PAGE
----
Sugar and spice.
Age: Young Adult
First Published: 1st December 2016
Date Reviewed: 8th December 2016
Having finished his A Levels, Simon was all ready to join his friends on their trip around Europe but when his mother has an accident he decides to stay home and continue working at the family’s tearoom. Lily has decided to spend the summer watching television shows and just enjoying herself but when she dives into the tearoom to escape an ex who won’t let go she and Simon get talking and soon she’s accepted a few shifts serving tea and cakes. When a new tearoom opens down the road the pair come up with a plan to promote their own, meaning they’ll be spending even more time together. It’s their last summer before university and Lily in particular wants to make it count.
Gingerbread & Cupcake is a contemporary young adult novel set over one summer that uses two first-person narratives to tell its story.
Watts’ distinctive writing style is here. Like her previous, How Do You Say Gooseberry In French?, she uses a winsome style, literary, accessible. This time, however, the change in characters means that it’s a rather different kettle of fish.
And not bad. Watts’ portrayal of contemporary British teens is very good and evidently time was spent getting it right. ‘Goes’ instead of ‘says’ (it could be argued it’s used too much but it does fit – it’s more a case of the usage being very noticeable because writers don’t often opt to do so) combined with a variety of types of phrasing means there’s a lot of diversity to the language. It feels real. This said, the characters are hard to define. Personality is mostly okay but there are times when it’s difficult to work out motives and there are occasions when cultural references don’t seem to match up so well with everything else. Character development is understandably contained to a couple of months; this book takes place during the summer and the ending is very open-ended. It’s more about progression than change, preparing mentally for that next stage of life, making decisions. As to the first-person narratives, Watts has her characters addressing the reader, as though they are reporting what went on. This falls fully in line with the dialogue and the chapters dart back and forth between them, moving seamlessly between Simon and Lily.
The book doesn’t have one main plot; it’s concentrated on characters. The setting means that it’s mostly day to day happenings which is fine although there are a few times when devices are used, such as when the shop suffers from a negative review when a journalist visits whilst the baker is away and few menu items are available – no one explains to the customers why they’re low of items.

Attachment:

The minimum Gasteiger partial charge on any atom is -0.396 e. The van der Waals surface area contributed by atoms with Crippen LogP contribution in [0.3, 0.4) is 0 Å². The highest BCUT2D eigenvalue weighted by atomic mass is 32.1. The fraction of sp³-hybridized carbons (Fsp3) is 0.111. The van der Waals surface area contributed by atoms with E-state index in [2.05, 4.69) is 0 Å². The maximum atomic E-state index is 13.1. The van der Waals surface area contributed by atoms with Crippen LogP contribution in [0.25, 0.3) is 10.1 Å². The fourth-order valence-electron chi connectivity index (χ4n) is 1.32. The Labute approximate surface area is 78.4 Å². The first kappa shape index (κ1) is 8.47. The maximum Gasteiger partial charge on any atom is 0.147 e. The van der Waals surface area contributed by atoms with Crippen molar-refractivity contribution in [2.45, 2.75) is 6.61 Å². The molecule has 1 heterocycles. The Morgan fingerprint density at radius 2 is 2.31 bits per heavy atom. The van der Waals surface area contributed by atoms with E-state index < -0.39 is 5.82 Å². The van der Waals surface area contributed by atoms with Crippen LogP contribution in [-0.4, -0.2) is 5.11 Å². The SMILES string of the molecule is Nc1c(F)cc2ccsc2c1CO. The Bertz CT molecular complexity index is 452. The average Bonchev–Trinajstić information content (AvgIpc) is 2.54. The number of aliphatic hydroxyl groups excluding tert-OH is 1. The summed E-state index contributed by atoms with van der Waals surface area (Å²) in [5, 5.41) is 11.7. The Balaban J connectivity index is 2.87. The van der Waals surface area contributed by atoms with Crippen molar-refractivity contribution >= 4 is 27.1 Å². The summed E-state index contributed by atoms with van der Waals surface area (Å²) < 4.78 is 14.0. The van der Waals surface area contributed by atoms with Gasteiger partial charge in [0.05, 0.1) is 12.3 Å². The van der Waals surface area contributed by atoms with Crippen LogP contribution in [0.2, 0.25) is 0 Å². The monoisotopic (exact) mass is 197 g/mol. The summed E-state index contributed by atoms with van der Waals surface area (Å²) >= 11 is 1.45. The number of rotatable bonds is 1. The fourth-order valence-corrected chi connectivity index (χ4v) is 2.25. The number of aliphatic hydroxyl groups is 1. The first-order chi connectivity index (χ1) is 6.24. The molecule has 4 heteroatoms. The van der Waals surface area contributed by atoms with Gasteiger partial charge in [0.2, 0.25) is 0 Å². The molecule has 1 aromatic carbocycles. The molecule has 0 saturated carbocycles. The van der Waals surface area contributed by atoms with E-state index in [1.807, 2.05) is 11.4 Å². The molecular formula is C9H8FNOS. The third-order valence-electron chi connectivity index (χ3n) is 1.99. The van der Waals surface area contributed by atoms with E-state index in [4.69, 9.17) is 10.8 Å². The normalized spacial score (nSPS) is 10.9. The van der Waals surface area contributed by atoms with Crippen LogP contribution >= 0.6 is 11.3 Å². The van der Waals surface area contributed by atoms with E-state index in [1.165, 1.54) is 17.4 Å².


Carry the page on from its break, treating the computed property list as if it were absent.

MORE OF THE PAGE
It’s hard to say whether the relationship between Simon and Lily is successful or not. There is a limit to it set by the narrative, though things do seem at times to move too fast. It is a fair part of the book, however – again, Watts’ has put a lot of thought into it and it shows. Indeed there is a lot of showing in this book – if there is any telling it’s well hidden, so to speak. Dialogue rules here to great effect.
What works best in this book is the excellent portrayal of teens that people of any age will be able to relate to on some level. This is part of the reason the variety in the personalities works; Watts has looked at a small group of teenagers but she’s looked at them multiple times, from multiple points of view so that they appeal to as many people as possible. The writing is good to read; it’s the sort of text you can sit back and enjoy… though you might want to wait until lunch if you’re peckish. The devices and lack of a solid plot line weaken the book but the rest holds it together.
Gingerbread & Cupcake won’t appeal to everyone but to those it does it’s likely to be a welcome escape, a few literary surprises folded in. And if you do find yourself wanting something sweet as a result of reading it, the recipes for the cakes mentioned are included at the back.
I received this book for review from the author.
December 9, 2016, 5:19 pm
As long as they’re well-developed, I normally enjoy character-driven novels.
I read four different series (two by the same author) that always include recipes mentioned in the book. A fun addition and some of those I’ve tried have been quite good.
December 20, 2016, 11:44 am
Yes, some of the best books out there have little plot! That’s good to hear about recipes – I’ve read a couple of books with them included but not yet tried any. I suppose in many ways it’s a big part of the book.